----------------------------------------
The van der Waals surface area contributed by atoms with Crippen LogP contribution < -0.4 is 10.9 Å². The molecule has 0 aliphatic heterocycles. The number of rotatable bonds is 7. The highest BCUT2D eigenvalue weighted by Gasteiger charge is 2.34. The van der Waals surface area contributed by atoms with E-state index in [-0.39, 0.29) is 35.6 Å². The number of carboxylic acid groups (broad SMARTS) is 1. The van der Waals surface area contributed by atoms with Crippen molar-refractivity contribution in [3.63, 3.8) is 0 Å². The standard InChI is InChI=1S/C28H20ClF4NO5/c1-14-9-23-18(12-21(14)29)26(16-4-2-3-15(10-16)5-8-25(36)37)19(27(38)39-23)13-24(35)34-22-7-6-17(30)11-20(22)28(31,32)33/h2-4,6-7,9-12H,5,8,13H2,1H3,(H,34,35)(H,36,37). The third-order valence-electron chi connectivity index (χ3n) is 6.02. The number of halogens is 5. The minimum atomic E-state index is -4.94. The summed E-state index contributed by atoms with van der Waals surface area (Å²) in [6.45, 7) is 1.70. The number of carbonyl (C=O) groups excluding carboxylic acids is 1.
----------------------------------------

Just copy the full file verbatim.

The van der Waals surface area contributed by atoms with Crippen LogP contribution < -0.4 is 10.9 Å². The molecule has 0 aliphatic heterocycles. The number of rotatable bonds is 7. The highest BCUT2D eigenvalue weighted by Gasteiger charge is 2.34. The van der Waals surface area contributed by atoms with E-state index in [-0.39, 0.29) is 35.6 Å². The number of carboxylic acid groups (broad SMARTS) is 1. The van der Waals surface area contributed by atoms with Crippen molar-refractivity contribution in [3.63, 3.8) is 0 Å². The standard InChI is InChI=1S/C28H20ClF4NO5/c1-14-9-23-18(12-21(14)29)26(16-4-2-3-15(10-16)5-8-25(36)37)19(27(38)39-23)13-24(35)34-22-7-6-17(30)11-20(22)28(31,32)33/h2-4,6-7,9-12H,5,8,13H2,1H3,(H,34,35)(H,36,37). The third-order valence-electron chi connectivity index (χ3n) is 6.02. The number of halogens is 5. The minimum atomic E-state index is -4.94. The summed E-state index contributed by atoms with van der Waals surface area (Å²) in [6.45, 7) is 1.70. The number of carbonyl (C=O) groups excluding carboxylic acids is 1.